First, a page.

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Mammoth Opportunity For Paleontological Enthusiasts

Courtesy The Mammoth Site

Volunteers for The Mammoth Site Excavation and Preservation Program are in Hot Springs this month. Participants lend their assistance to the continuing scientific efforts at the world’s largest concentration of mammoth remains. SDPB’s Jim Kent stopped by to visit with two women who have been searching for bones at the active paleontological dig site for years.

Today’s South Dakota weather report says we’re expecting several days of very warm, humid weather, with heat indexes over 100 degrees.

If you’d like to work on an active paleontological dig site, but you’re not fond of heat and you’re looking for creature comforts…The Mammoth Site is THE place to go.

“I mean I’ve dug in Thailand…and Cambodia …at the top of a hill in central Rome.”

Credit Photo by Jim Kent
Excavation and Preservation Program volunteers Ruth Clemmer (l.) and Elizabeth Storms (r.) have each made discoveries at The Mammoth Site.

That’s former field archeologist Elizabeth Storms.

“And so to have air-conditioning and a building and the ability to have flush toilets nearby,” she observes, “it’s absolutely luxurious.”

But paleontological luxury isn’t the only reason Storms has been digging at The Mammoth Site since 2012 as part of the Excavation and Preservation Program.

“I love it,” Storms continues. “I love to dig. But the people here…it’s very much like a family.” 

Credit Courtesy The Mammoth Site
Mammoth Site Excavation and Preservation Program volunteer Elizabeth Storms discovered a tooth (in between the two pieces of aluminum foil) embedded in a skull at The Mammoth Site this year.

Director Jim Mead says the program staffed with volunteers has been offered at The Mammoth Site for decades.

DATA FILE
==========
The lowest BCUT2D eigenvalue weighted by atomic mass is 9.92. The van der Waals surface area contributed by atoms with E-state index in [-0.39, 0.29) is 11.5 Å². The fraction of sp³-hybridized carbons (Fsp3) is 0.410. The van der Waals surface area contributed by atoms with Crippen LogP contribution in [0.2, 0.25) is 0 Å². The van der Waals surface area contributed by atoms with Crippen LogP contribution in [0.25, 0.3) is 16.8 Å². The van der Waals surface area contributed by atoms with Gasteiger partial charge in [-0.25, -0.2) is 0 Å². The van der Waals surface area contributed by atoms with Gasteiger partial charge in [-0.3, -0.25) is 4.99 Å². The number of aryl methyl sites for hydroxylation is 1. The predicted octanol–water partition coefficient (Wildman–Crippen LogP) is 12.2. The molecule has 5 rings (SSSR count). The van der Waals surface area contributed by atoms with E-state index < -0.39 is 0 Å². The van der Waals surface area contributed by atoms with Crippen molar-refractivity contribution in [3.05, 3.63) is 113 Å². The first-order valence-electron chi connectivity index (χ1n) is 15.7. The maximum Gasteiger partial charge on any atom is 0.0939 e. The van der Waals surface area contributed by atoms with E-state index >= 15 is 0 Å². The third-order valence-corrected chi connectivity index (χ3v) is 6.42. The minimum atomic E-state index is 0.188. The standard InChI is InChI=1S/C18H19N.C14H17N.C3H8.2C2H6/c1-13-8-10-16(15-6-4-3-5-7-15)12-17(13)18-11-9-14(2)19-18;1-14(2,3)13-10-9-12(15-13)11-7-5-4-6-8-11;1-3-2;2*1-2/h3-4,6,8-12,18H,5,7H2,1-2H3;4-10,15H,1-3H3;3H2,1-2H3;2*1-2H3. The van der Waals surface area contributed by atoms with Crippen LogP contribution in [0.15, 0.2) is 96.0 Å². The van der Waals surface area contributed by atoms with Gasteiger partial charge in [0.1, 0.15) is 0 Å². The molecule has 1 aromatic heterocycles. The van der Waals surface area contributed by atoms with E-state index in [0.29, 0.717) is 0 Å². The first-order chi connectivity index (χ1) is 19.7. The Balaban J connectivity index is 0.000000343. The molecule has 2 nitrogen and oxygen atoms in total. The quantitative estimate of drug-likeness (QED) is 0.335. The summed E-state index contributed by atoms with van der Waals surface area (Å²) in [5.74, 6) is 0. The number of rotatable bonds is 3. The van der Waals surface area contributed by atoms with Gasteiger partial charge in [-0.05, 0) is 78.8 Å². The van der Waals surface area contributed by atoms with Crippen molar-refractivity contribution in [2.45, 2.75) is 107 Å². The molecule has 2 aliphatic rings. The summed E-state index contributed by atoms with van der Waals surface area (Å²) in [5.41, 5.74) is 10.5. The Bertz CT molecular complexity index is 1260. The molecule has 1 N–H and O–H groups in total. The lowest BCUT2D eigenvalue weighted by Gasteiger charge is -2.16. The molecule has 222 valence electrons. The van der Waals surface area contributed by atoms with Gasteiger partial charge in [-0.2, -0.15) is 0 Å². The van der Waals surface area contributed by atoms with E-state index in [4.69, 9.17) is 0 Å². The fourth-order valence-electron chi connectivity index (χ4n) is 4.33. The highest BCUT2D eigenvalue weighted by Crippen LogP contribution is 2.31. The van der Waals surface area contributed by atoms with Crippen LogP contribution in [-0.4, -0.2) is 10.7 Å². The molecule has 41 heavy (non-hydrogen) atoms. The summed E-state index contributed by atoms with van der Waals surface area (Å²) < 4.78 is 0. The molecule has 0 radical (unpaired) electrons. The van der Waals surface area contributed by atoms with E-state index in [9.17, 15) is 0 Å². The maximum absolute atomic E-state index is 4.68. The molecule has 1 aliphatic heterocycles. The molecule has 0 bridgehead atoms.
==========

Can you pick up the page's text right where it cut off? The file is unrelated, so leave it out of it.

“And what it is,” Mead explains “...is a way to get people who have other lives…they may be retired…they might be…who knows what kind of discipline that they were in. But now they want to spend a couple of weeks a year doing something totally different in looking at paleontology. So we’re available for that. And the neat thing is we don’t care what your background is…we don’t care what training you have or haven’t had…you’ll get it here. It’s on the job training.”

You may even get the opportunity to discover something and get your name in the scientific record books…just like Ruth Clemmer.

“In 2009,” Clemmer recalls, “on the last day of the dig…I discovered a skull. And I don’t even like to garden. So my last name being Clemmer….”

The new mammoth was christened “Clem”.

The retired auditor isn’t claiming to be a bone magnet but says she’s already found 11 ribs this year. Both she and Elizabeth Storms plan to continue digging for more year after year.

Related links:

The Mammoth Site


Smithsonian Magazine (April 2010) referencing Ruth Clemmer's discovery of "Clem"